Árbol acebo


Ilex aquifolium

Grèvol (Catalan) | Acibo, acebiño (Galician) | Azevinho (Portuguese) | Acebo (Spanish) | Houx (French)

The holly is a small tree from the Aquifoliaceae family. It can reach 20 m in height and live for up to 500 years, although generally it does not surpass more than 100 years. It forms part of the Christmas decorative custom after replacing mistletoe in occidental Catholic tradition.

It is a shrub or dioecious usually 6 to 15m in height, with a straight trunk, pyramidal shape, a dense crown and branches from its base. Its bark remains smooth throughout its life,

greenish in colour at first and taking on a definitive dark grey tone as of the second or third year.

Its leaves are persistent, simple, petiolate, with an oval shape and, as its most characteristic quality, a heavily thorny edge amongst the younger specimen and on the lowest adult branches. The younger leaves, on the higher adult branches, of a much lighter colour have neither lateral thorns nor are leathery. Lasting five years and of a green, bright colour on the upper side and dull yellowish green on the reverse, totally smooth, rigid and leathery.

There are distinct male and female specimens, the males have whitish flowers that often go unnoticed while the females, on the other hand, after fertilization produce globular fruit the size of a pea, green at first and then slowly turning an intense red when ripe.

Hollies form part of the undergrowth of oak and beech groves, especially in single specimens. Although, on occasion, forming a dense thicket as the dominant species. As it always requires a humid and shady environment, they grow in the interior of the forest or on the shady slope edges, in gorges and mountain ravines. They climb up higher than 2000 m and always in loose fresh soils.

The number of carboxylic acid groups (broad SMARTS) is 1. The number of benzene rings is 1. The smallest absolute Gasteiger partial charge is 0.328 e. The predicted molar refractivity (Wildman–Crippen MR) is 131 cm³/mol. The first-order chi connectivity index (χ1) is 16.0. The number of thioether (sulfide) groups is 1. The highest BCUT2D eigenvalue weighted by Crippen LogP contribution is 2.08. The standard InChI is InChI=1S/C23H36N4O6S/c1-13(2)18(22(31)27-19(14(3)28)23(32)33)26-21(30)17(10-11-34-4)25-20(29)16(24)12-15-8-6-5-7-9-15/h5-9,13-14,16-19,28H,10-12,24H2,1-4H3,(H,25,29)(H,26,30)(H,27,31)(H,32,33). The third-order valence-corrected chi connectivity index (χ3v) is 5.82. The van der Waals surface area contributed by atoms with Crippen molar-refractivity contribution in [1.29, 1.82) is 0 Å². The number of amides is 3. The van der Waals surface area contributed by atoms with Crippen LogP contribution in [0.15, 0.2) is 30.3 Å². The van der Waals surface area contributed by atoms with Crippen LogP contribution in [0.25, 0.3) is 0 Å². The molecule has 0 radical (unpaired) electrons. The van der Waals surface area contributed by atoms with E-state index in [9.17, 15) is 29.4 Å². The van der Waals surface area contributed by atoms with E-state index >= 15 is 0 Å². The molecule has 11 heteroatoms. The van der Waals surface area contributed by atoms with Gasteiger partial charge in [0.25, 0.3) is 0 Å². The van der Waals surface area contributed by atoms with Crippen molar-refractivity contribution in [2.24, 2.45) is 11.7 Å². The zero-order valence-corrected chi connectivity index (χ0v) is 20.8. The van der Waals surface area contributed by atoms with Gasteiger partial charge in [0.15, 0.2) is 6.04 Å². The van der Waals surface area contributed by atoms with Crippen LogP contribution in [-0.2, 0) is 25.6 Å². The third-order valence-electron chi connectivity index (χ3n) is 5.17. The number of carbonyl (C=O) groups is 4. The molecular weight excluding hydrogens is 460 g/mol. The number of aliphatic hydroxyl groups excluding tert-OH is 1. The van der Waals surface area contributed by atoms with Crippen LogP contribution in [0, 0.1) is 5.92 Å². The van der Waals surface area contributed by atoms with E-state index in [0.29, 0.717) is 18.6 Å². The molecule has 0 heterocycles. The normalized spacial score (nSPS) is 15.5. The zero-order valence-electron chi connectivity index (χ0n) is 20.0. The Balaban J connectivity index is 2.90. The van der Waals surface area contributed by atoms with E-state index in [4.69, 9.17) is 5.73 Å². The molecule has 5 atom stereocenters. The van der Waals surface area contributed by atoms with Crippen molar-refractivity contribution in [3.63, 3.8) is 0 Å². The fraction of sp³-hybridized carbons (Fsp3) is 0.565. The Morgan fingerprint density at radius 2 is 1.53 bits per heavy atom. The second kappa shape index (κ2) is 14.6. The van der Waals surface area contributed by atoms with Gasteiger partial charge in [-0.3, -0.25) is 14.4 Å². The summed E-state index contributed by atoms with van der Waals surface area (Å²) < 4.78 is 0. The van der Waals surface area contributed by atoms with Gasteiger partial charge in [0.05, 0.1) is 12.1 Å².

While the holly is a Central European and Mediterranean plant, it doesn´t extend very far north in Europe. They are also found in the north-east of Africa and in the south-east of Asia. On the Peninsula, they are more abundant in the septrentional (or northern) area and as they descend in latitude, they are more commonly found in the serranias (mountain areas) and other mountain ranges.

Today, the holly is a protected species in large swaths across several European countries, given that it was on the verge of extinction in many places.

Holly wood is of good quality, hard and so dense that doesn´t even float on water, therefore useless for the shipbuilding industry. It is, however, prized by woodworkers for making door handles, gun handles and good for dying black and imitating ebony.

Ilex was the Roman name given to the Holm oak, the Swedish naturalist Linnaeus allocated it to the Common holly due to the similarity of its leaves; aquifoliummeans ‘leaf with thorns’.

COMMON HOLLY characteristics

Discover the different parts of the tree are like

Tronco del acebo


Hoja del acebo


Flor del acebo


Fruto del acebo


COMMON HOLLY flowering

  • JAN
  • FEB
  • MAR
  • APR
  • MAY
  • JUN
  • JUL
  • AUG
  • SEP
  • OCT
  • NOV
  • DEC